Monkeypox has been diagnosed in the UK for the first time, Public Health England has confirmed.
But just what is the viral infection, what are the symptoms, and are the general public at risk?
First UK case confirmed
The potentially fatal disease, which is usually found in central and west Africa, was recorded on Friday in a Nigerian national staying at a naval base in Cornwall.
The patient, whose identity has not been revealed, was transferred to the infectious disease unit at the Royal Free Hospital in London on Saturday morning.
The patient is thought to have contracted the infection in Nigeria before travelling to the UK.
What is monkeypox?
Monkeypox is usually a mild self-limiting illness and most people recover within a few weeks. But severe illness can occur in some individuals.
The infection can be spread when someone is in close contact with an infected person, however there is a very low risk of transmission to the general population.
Initial symptoms include fever, headache, muscle aches, backache, swollen lymph nodes, chills and exhaustion.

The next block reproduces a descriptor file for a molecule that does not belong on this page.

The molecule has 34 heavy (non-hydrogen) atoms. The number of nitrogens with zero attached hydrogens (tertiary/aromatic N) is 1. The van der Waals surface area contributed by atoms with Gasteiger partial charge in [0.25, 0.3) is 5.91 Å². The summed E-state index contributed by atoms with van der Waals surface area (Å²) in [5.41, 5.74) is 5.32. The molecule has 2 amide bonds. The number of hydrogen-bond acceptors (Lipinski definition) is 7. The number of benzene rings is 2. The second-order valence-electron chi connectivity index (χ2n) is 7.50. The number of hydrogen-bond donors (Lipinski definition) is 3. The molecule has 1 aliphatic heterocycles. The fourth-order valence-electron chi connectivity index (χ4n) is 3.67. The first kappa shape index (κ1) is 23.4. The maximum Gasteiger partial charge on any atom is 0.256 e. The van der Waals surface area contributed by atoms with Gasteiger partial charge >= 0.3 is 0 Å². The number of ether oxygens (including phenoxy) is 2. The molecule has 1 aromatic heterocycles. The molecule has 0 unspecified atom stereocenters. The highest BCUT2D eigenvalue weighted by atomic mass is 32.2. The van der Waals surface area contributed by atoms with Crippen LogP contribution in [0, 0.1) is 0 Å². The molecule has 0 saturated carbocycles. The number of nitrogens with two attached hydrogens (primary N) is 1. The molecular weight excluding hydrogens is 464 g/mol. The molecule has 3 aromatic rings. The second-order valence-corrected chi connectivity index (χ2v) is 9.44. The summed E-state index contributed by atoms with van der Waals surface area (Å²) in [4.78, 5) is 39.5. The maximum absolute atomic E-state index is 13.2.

A rash can develop, often beginning on the face, then spreading to other parts of the body. The rash changes and goes through different stages before finally forming a scab, which later falls off.
Is there cause for concern?
Authorities say the general public is not at risk of getting the rare infection – but they are taking every precaution to quarantine the patient.
Dr Michael Jacobs, clinical director of infection at the Royal Free said in a statement: “Monkeypox is, in most cases, a mild condition which will resolve on its own and have no long-term effects on a person’s health. Most people recover within several weeks.
“It does not spread easily between people and the risk of transmission to the wider public is very low. We are using strict isolation procedures in hospital to protect our staff and patients.”
Risk to the general public ‘very low’
Dr Nick Phin, deputy director of the National Infection Service at Public Health England, added: “It is important to emphasise that monkeypox does not spread easily between people and the overall risk to the general public is very low.
“Public Health England is following up those who have had close contact with the patient to offer advice and to monitor them as necessary.
“PHE and the NHS have well established and robust infection control procedures for dealing with cases of imported infectious disease and these will be strictly followed to minimise the risk of transmission.”